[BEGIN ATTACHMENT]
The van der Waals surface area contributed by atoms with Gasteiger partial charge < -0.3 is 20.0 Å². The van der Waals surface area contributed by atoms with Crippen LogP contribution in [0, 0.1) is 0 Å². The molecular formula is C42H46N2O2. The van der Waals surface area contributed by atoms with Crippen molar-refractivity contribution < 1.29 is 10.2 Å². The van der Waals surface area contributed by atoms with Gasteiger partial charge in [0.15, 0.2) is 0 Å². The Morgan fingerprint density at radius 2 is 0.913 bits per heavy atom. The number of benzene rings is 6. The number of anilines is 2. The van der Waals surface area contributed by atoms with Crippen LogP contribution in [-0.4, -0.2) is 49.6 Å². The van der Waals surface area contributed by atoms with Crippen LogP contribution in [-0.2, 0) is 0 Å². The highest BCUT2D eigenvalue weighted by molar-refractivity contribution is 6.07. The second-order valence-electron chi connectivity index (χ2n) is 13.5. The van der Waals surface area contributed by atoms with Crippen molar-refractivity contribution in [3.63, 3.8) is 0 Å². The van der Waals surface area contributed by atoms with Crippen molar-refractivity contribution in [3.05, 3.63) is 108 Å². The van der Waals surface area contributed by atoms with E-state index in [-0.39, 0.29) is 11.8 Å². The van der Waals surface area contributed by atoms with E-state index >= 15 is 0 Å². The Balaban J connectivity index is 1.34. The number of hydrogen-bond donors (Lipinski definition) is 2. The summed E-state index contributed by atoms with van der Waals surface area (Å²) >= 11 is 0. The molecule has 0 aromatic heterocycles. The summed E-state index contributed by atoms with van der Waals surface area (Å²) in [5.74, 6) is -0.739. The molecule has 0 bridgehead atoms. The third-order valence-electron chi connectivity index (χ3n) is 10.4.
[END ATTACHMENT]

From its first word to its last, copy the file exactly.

The van der Waals surface area contributed by atoms with Gasteiger partial charge < -0.3 is 20.0 Å². The van der Waals surface area contributed by atoms with Crippen LogP contribution in [0, 0.1) is 0 Å². The molecular formula is C42H46N2O2. The van der Waals surface area contributed by atoms with Crippen molar-refractivity contribution < 1.29 is 10.2 Å². The van der Waals surface area contributed by atoms with Gasteiger partial charge in [0.15, 0.2) is 0 Å². The Morgan fingerprint density at radius 2 is 0.913 bits per heavy atom. The number of benzene rings is 6. The number of anilines is 2. The van der Waals surface area contributed by atoms with Crippen LogP contribution in [-0.4, -0.2) is 49.6 Å². The van der Waals surface area contributed by atoms with Crippen LogP contribution in [-0.2, 0) is 0 Å². The highest BCUT2D eigenvalue weighted by molar-refractivity contribution is 6.07. The second-order valence-electron chi connectivity index (χ2n) is 13.5. The van der Waals surface area contributed by atoms with Crippen molar-refractivity contribution in [3.63, 3.8) is 0 Å². The van der Waals surface area contributed by atoms with Crippen molar-refractivity contribution in [3.05, 3.63) is 108 Å². The van der Waals surface area contributed by atoms with E-state index in [-0.39, 0.29) is 11.8 Å². The van der Waals surface area contributed by atoms with E-state index >= 15 is 0 Å². The Balaban J connectivity index is 1.34. The number of hydrogen-bond donors (Lipinski definition) is 2. The summed E-state index contributed by atoms with van der Waals surface area (Å²) >= 11 is 0. The molecule has 0 aromatic heterocycles. The summed E-state index contributed by atoms with van der Waals surface area (Å²) in [5.74, 6) is -0.739. The molecule has 0 bridgehead atoms. The third-order valence-electron chi connectivity index (χ3n) is 10.4.